Writes Battista, “The Legacy Club allows Giants fans to time-travel through eras: when Wellington Mara took photos of plays from high atop a stadium and put them in a weighted sock to be dropped to the sideline so they could be studied by players and coaches; when players fought in World War II after the season was over.”

The Legacy Club also includes duplicates of the team’s three Lombardi Trophies, and busts to honor significant Giants players and coaches crafted by the same artist who makes the Pro Football Hall of Fame busts.

For the complete story, click here.

Saints owner Tom Benson donates $8 million to Loyola University

Saints owner Tom Benson (left) yesterday announced an $8 million donation to Loyola University of New Orleans, the New Orleans Times-Picayune reported.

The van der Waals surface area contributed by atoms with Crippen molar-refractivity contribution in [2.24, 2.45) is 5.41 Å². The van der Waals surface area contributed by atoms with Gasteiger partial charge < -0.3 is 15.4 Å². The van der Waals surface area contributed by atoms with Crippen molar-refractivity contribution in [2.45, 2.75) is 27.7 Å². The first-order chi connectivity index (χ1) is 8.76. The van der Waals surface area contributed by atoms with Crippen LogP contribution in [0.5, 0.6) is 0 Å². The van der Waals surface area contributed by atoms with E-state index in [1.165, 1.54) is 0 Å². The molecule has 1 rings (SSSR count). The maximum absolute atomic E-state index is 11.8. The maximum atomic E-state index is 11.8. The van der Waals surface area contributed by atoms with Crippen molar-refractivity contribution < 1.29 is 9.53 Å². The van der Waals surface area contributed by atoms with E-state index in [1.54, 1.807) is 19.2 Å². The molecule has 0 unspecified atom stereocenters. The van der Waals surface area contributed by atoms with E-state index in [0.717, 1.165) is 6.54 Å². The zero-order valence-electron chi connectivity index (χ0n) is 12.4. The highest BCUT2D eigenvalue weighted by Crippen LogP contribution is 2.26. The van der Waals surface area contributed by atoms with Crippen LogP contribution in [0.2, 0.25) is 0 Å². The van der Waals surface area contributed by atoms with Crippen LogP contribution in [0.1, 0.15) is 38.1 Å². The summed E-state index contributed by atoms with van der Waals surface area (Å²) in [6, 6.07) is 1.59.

“Mr. Benson’s investment in and unwavering support of this university will make certain that our fundamental Jesuit tradition remains central to the daily life of Loyola’s community,” said Reverend Kevin Wildes, the university president.

Benson’s donation, the Times-Picayune noted, will fund “the construction of a Jesuit Center, to include a major new campus chapel and headquarters for faith and service programs.”

Benson, who attended Loyola University, has been a long-time supporter of the university and was the recipient of its highest honor, the Integritas Vitae Award, earlier this year.

Benson made a $1 million contribution in 2008 to create the Jesuit Social Research Institute. In 1999, his gift of $500,000 funded the first phase of construction for the university’s chemistry facilities.